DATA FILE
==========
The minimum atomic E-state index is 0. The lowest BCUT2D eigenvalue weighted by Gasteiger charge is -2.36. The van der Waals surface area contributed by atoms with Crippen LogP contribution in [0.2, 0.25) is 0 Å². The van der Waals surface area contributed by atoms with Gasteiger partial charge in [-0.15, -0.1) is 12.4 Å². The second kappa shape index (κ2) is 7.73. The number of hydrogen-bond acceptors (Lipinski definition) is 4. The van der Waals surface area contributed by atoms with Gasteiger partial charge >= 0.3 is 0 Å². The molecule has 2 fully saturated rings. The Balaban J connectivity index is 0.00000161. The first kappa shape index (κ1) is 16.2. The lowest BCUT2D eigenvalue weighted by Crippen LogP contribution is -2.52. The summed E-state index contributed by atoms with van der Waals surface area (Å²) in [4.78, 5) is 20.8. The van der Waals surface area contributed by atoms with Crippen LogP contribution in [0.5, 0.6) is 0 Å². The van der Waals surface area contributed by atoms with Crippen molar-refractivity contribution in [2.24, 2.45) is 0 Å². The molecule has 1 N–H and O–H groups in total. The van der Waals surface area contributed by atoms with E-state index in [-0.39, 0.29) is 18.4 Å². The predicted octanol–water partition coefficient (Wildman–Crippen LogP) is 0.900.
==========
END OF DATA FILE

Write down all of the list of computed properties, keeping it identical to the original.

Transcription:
The minimum atomic E-state index is 0. The lowest BCUT2D eigenvalue weighted by Gasteiger charge is -2.36. The van der Waals surface area contributed by atoms with Crippen LogP contribution in [0.2, 0.25) is 0 Å². The van der Waals surface area contributed by atoms with Gasteiger partial charge in [-0.15, -0.1) is 12.4 Å². The second kappa shape index (κ2) is 7.73. The number of hydrogen-bond acceptors (Lipinski definition) is 4. The van der Waals surface area contributed by atoms with Gasteiger partial charge >= 0.3 is 0 Å². The molecule has 2 fully saturated rings. The Balaban J connectivity index is 0.00000161. The first kappa shape index (κ1) is 16.2. The lowest BCUT2D eigenvalue weighted by Crippen LogP contribution is -2.52. The summed E-state index contributed by atoms with van der Waals surface area (Å²) in [4.78, 5) is 20.8. The van der Waals surface area contributed by atoms with Crippen LogP contribution in [0.5, 0.6) is 0 Å². The van der Waals surface area contributed by atoms with Crippen molar-refractivity contribution in [2.24, 2.45) is 0 Å². The molecule has 1 N–H and O–H groups in total. The van der Waals surface area contributed by atoms with E-state index in [-0.39, 0.29) is 18.4 Å². The predicted octanol–water partition coefficient (Wildman–Crippen LogP) is 0.900.